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Questions About This Book?
What version or edition is this?
This is the 8th edition with a publication date of 1/1/2007.
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- The Used copy of this book is not guaranteed to include any supplemental materials. Typically, only the book itself is included.
Writing process covered inEVERYchapter. Focus on the writing process throughout the book, not just as an added element but as an integral part of the literary study. This allows students to improve their writing while enjoying the study of literature. Chapter 4: Researched Writinghas been revised and moved to the front of the book. The chapter now follows the initial chapters on the writing process and provides easy-to-follow instruction for planning, researching, and documenting a paper using secondary sources, including a detailed description of the MLA Style for citing and crediting these sources. The chapter also contains a new documented student essay and is generously supplemented by Ideas for Researched Writing throughout the book Seven sample student papers, some with drafts, instructor or peer comments and prewriting materials, that illustrate how to write about each genre and how to do researched writing. Students can see and understand how to go about devising and drafting their essays; they profit from seeing the writing process illustrated at every stage. Three kinds of writing prompts included in each chapter allow instructors to choose among them flexibly depending on his or her goals and philosophy. The single text for class saves them money and is convenient.
Table of Contents
|Literature and the Writing Process, 8th Edition|
|Contents by Genre Thematic|
|Composing: An Overview|
|The Prewriting Process Reading for Writing James Joyce, Eveline Who Are My Readers? Analyze the Audience Prewriting Exercise Why Am I Writing? Reasons for Writing Prewriting Exercise What Ideas Should I Use? Reading and Thinking Critically Discovering and Developing Ideas Self-Questioning Directed Freewriting Problem Solving Figure 1-1 Directed Freewriting Clustering What Point Should I Make? Figure 1-2 Clustering Relate a Part to the Whole How Do I Find the Theme? Stating the Thesis|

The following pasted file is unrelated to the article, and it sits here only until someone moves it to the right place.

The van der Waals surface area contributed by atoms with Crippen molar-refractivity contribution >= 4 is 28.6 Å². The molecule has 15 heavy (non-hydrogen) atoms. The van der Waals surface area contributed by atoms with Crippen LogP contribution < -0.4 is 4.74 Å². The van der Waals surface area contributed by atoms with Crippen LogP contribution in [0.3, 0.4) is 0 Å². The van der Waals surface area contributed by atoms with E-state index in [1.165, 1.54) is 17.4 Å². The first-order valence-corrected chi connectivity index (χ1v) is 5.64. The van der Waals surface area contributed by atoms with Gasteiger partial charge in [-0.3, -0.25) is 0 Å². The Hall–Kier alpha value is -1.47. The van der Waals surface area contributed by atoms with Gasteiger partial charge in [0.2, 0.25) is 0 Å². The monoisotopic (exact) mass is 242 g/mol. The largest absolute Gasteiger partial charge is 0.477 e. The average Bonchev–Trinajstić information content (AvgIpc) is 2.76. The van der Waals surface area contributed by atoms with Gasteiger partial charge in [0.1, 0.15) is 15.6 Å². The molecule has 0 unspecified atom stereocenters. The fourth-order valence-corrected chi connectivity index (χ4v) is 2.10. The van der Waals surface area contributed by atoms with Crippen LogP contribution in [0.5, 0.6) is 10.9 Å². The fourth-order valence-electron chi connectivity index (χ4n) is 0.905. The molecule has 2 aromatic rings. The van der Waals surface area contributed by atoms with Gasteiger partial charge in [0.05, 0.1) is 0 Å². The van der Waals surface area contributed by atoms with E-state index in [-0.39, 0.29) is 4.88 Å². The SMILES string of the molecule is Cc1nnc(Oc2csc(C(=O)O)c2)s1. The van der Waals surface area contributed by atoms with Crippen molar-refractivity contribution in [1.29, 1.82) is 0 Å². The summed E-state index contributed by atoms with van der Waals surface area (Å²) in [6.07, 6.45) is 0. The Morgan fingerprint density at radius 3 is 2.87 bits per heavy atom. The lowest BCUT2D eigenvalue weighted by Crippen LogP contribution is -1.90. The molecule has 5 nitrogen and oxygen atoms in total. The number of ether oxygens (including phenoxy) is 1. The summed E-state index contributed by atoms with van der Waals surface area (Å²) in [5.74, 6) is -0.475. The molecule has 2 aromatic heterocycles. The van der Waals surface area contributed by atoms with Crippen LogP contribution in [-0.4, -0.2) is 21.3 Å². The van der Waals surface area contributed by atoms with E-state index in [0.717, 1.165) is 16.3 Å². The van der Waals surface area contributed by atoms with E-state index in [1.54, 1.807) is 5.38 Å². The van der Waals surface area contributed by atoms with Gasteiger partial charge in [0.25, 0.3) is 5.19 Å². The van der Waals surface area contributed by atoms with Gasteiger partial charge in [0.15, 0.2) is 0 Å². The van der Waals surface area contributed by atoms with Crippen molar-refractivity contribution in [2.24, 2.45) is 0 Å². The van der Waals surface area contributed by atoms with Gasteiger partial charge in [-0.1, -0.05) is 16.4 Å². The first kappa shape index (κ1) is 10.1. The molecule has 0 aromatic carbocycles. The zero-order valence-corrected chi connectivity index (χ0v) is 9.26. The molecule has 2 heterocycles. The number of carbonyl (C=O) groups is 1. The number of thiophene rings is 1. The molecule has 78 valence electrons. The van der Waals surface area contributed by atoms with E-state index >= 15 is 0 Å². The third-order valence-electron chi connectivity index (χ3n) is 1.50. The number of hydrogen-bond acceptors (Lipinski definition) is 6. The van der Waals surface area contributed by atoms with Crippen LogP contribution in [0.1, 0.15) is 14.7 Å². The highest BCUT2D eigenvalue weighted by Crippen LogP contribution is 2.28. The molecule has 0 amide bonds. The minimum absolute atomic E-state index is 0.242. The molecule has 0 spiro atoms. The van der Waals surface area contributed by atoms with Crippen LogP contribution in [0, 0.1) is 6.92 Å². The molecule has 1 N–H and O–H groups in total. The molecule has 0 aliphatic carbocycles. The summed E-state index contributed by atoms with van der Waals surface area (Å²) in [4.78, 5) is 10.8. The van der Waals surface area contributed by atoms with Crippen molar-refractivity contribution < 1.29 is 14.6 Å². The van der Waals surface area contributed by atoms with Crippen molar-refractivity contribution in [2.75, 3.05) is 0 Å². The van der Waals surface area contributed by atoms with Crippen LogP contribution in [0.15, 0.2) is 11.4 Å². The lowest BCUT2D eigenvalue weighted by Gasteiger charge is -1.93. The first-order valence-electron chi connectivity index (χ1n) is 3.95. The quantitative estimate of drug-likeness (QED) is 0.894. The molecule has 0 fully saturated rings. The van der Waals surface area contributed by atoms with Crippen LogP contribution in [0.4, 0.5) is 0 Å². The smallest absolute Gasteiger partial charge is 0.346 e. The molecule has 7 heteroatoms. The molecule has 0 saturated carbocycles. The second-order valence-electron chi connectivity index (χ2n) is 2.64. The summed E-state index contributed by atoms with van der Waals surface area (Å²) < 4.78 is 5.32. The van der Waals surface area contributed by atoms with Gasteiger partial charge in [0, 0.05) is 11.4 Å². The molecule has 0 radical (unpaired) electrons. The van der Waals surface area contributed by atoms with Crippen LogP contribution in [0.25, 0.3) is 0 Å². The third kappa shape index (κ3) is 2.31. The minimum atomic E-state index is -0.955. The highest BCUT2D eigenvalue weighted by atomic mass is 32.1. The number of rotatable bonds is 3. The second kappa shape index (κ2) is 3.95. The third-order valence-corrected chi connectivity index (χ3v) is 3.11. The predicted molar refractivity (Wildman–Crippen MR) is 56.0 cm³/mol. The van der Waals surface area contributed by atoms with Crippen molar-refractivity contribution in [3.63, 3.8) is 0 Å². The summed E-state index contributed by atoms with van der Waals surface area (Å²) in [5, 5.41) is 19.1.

|The Writing Process How Should I Organize My Ideas? Arguing Your Interpretation The Elements of Good Argument Building an Effective Argument Arranging the Ideas|
|Checklist for Arguing an Interpretation Developing with Details Questions for Consideration Maintaining a Critical Focus Distinguishing Critical Comments from Plot Details How Should I Begin? Postpone If Nothing Comes Write an Appealing Opening State the Thesis How Should I End? Relate the Discussion to Theme Postpone or Write Ahead Write an Emphatic Final Sentence Composing the First Draft Pausing to Rescan Quoting from Your Sources Sample Student Paper: First Draft Suggestions for Writing Ideas for Writing Ideas for Responsive Writing Ideas for Critical Writing|
|The Rewriting Process What Is Revision? Getting Feedback: Peer Review Revising in Peer Groups|
|Peer Evaluation Checklist for Revision What Should I Add or Take Out? Outlining After the First Draft Making the Outline Checking the Outline Sample After-Writing Outline Examining the Sample Outline Outlining Exercise What Should I Rearrange? Does It Flow? What Is Editing? What Sentences Should I Combine?|
|Transitional Terms for All Occasions|
|Revising Checklist Combining for Conciseness Sentence Combining Exercise Rearranging for Emphasis and Variety Varying the Pattern Exercise on Style Which Words Should I Change? Check Your Verbs Exercise on Word Choice Use Active Voice Most of the Time Use Passive If Appropriate Exercise on Passive Voice Feel the Words Attend to Tone Use Formal Language What Is Proofreading? Try Reading It Backward Look for Your Typical Errors|
|Proofreading Checklist Read the Paper Aloud Find a Friend to Help Sample Student Paper: Final Draft|
|Researched Writing Using Library Source in Your Writing Conducting Your Research Locating Sources The Online Catalog Indexes and Databases|
|Selected Online Indexes and Databases Using the Internet|
|Internet Sources for Literature Evaluating Online Sources Reference Works in Print|
|Selected Reference Works in Literature Working with Sources Taking Notes The Printout/Photocopy Option Summarizing, Paraphrasing, and Quoting Devising a Working Outline Writing a First Draft Organizing Your Notes Using Quotations and Paraphrases Integrating Sources Quoting from Primary Sources Avoiding Plagiarism Rewriting and Editing Documenting Your Sources Revising the Draft|
|Table of Contents provided by Publisher. All Rights Reserved.|